Information as a Way to Reduce Conflicts over Reseources

Madison, WI, April 29, 2002 -- The Land Tenure Center, University of Wisconsin-Madison (LTC), is helping the Republic of Chad and other countries in the Sahel region of Africa establish "land tenure observatories." As part of this effort, Koulassim Doumtangar, a librarian at the University of N'Djaména in Chad, has come to the Center for training.

The Sahel is the semiarid region of Africa between the Sahara to the north and the savannas to the south, and from Senegal in the west to Ethiopia in the east. The region has suffered prolonged droughts that deplete an already meager water supply and contribute to agricultural devastation and famine. Conflicts over land and resources are on the rise in the region.

Land tenure observatories will be university-based centers of research, training, and technical assistance meant to help countries in the Sahel improve natural resource management, achieve sustainable development, and reduce conflicts. Upon completing his training, Mr. Koulassim will return to Chad to help recruit and train personnel for the library at Chad's observatory.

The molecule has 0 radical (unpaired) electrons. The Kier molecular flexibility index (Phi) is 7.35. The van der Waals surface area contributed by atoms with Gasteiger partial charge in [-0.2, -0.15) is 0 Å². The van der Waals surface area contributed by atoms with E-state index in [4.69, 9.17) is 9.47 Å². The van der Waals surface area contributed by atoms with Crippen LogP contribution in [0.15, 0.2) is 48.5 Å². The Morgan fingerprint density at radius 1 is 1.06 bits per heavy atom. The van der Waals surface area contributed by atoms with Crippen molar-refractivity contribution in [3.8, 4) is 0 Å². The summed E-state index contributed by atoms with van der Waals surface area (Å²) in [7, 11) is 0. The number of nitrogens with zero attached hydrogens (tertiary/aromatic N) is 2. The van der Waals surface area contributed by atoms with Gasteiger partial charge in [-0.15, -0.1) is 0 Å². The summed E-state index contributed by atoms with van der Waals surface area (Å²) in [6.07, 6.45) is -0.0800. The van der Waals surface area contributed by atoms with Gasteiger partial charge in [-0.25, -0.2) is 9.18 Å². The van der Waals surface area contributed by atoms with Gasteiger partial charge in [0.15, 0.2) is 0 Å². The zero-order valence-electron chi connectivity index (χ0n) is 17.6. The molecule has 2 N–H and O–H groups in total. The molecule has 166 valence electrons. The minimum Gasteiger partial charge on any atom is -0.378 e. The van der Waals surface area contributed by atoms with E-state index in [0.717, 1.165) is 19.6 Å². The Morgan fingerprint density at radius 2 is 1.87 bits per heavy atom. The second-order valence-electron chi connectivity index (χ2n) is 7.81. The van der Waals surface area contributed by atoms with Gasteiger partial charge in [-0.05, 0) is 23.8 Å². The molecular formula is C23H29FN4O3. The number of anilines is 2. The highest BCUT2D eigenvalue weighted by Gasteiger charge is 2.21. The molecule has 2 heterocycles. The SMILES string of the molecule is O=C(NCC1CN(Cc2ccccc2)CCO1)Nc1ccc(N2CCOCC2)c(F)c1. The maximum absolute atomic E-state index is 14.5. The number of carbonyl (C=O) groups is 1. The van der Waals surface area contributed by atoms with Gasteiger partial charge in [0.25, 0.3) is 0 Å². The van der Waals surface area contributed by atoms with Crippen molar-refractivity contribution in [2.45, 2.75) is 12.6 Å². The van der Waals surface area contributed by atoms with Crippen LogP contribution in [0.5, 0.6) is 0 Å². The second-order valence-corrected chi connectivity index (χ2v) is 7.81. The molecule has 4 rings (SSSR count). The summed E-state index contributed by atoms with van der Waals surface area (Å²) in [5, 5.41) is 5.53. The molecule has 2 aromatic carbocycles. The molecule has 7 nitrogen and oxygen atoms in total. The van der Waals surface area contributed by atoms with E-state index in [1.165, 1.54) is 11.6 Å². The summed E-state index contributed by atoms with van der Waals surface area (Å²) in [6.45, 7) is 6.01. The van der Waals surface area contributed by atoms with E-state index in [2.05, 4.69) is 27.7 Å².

Working with Beverly Phillips of LTC and several other University of Wisconsin-Madison library professionals, Mr. Koulassim is being trained on the diverse services the observatories will provide researchers in the Sahel. He is finding worldwide sources of land tenure documentation, learning techniques of information management and library collection, and gathering documents that will help start the observatory's library collection. The Center will continue to assist Mr. Koulassim's efforts once he returns to Chad.

Eventually, the Center will help establish land tenure observatories for Burkina Faso, Cape Verde, The Gambia, Guinea-Bissau, Mali, Mauritania, Niger, Senegal. Since 1962, LTC has conducted research, training, education, and advisory programs in more than 75 countries, including 38 in Africa.

Contact LTC's visitor at kouldox@yahoo.fr with questions or comments about his research.